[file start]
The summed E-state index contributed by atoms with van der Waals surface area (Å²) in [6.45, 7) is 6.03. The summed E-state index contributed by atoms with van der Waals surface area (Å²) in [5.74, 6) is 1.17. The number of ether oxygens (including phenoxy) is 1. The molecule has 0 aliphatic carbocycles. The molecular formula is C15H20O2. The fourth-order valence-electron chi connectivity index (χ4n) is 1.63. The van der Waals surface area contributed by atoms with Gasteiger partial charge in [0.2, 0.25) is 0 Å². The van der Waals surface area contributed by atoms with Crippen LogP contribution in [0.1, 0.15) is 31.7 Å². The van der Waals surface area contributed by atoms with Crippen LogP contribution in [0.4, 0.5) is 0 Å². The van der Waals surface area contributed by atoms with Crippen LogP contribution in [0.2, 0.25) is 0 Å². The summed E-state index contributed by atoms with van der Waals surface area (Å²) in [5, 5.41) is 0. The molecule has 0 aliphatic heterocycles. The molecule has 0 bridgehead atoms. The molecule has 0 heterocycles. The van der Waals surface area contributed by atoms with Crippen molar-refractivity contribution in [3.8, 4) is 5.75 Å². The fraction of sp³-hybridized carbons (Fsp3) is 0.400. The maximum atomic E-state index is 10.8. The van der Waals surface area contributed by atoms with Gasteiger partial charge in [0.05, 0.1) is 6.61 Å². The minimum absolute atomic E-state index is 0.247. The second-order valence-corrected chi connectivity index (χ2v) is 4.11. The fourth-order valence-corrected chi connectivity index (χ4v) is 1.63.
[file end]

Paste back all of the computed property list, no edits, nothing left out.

The summed E-state index contributed by atoms with van der Waals surface area (Å²) in [6.45, 7) is 6.03. The summed E-state index contributed by atoms with van der Waals surface area (Å²) in [5.74, 6) is 1.17. The number of ether oxygens (including phenoxy) is 1. The molecule has 0 aliphatic carbocycles. The molecular formula is C15H20O2. The fourth-order valence-electron chi connectivity index (χ4n) is 1.63. The van der Waals surface area contributed by atoms with Gasteiger partial charge in [0.2, 0.25) is 0 Å². The van der Waals surface area contributed by atoms with Crippen LogP contribution in [0.1, 0.15) is 31.7 Å². The van der Waals surface area contributed by atoms with Crippen LogP contribution in [0.4, 0.5) is 0 Å². The van der Waals surface area contributed by atoms with Crippen LogP contribution in [0.2, 0.25) is 0 Å². The summed E-state index contributed by atoms with van der Waals surface area (Å²) in [5, 5.41) is 0. The molecule has 0 aliphatic heterocycles. The molecule has 0 bridgehead atoms. The molecule has 0 heterocycles. The van der Waals surface area contributed by atoms with Crippen molar-refractivity contribution in [3.8, 4) is 5.75 Å². The fraction of sp³-hybridized carbons (Fsp3) is 0.400. The maximum atomic E-state index is 10.8. The van der Waals surface area contributed by atoms with Gasteiger partial charge in [0.05, 0.1) is 6.61 Å². The minimum absolute atomic E-state index is 0.247. The second-order valence-corrected chi connectivity index (χ2v) is 4.11. The fourth-order valence-corrected chi connectivity index (χ4v) is 1.63.